Director General of the International Atomic Energy Agency Rafael Grossi said today, Tuesday, that the water level in the reservoir used to cool the Zaporozhye nuclear power plant has decreased due to the collapse of the Kherson dam.
“Today, the dam at Nova Kakhovka was severely damaged, resulting in a significant drop in the water level in the reservoir used to supply cooling water to the Zaporozhye nuclear power plant,” Grossi said in a statement on Tuesday.
“The lack of water needed for cooling … for a long time could lead to … the failure of diesel generators in emergency situations. However, our current assessment is that there is no direct threat to the safety of the power plant,” he said. added.
He explained that the main line of water that cools the Zaporozhye area comes from the dam, adding: “We expect the line to be operational over the next few days and that after that this water will start to decrease.” He also acknowledged the existence of a “range of alternatives” for the water that cools the facility, adding that these alternative solutions “are capable of providing water for several months.”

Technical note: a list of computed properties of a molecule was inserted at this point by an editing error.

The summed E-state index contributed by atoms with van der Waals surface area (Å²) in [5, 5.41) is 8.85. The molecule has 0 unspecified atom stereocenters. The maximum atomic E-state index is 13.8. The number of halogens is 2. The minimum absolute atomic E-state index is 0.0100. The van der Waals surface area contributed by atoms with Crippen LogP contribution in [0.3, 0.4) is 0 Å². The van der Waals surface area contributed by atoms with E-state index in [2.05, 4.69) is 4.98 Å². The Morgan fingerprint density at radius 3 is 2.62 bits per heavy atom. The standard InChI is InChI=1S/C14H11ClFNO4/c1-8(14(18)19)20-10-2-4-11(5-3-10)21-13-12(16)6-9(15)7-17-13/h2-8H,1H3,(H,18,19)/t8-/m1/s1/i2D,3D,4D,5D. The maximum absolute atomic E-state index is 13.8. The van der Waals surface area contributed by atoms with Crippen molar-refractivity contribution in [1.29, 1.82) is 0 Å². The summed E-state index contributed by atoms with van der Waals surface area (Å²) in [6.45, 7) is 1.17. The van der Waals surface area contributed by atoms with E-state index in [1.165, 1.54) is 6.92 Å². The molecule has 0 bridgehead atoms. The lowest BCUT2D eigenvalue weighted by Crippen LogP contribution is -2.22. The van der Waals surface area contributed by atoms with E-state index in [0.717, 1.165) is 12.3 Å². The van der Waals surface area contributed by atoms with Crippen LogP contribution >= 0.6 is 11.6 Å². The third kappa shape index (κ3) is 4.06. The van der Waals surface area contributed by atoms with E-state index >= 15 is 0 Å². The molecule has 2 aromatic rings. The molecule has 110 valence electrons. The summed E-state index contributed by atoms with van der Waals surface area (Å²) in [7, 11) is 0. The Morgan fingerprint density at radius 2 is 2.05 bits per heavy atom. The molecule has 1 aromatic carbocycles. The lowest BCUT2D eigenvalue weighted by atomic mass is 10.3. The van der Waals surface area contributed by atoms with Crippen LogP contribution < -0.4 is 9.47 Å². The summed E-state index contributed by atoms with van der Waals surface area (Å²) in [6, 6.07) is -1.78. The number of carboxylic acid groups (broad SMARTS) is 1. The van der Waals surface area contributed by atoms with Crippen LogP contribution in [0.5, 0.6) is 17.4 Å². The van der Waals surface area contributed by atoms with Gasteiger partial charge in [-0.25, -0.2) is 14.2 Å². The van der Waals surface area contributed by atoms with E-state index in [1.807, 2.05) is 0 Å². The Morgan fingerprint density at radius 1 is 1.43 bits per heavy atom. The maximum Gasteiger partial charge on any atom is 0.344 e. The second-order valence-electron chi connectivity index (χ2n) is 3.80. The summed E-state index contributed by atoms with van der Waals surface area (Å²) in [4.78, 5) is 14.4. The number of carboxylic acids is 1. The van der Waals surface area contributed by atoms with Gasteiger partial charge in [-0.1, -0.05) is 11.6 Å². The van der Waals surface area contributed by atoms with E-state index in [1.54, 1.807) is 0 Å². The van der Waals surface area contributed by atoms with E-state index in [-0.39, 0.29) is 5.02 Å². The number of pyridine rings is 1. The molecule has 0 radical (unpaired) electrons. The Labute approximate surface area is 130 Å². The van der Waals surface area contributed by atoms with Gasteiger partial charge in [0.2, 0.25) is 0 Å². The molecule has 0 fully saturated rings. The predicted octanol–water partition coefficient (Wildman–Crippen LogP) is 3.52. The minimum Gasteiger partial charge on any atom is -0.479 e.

Grossi emphasized the need to keep the cooling tanks intact and prevent any action that undermines their safety, adding: “I urge all parties to avoid any steps that undermine the safety of the tanks.”
Grossi also said that he would visit the Zaporizhzhya railway station next week, “because the visit has become necessary,” as he put it.
It came Tuesday, when an explosion at the Kakhovka dam in southern Ukraine, for which Kyiv and Moscow are blamed, caused flooding and raised concerns about the Zaporozhye nuclear power plant.
The Kakhovskaya HPP, like the Zaporizhzhya Nuclear Power Plant, whose water is used to cool it, is located in the Kherson region (south), part of which is controlled by Russian troops.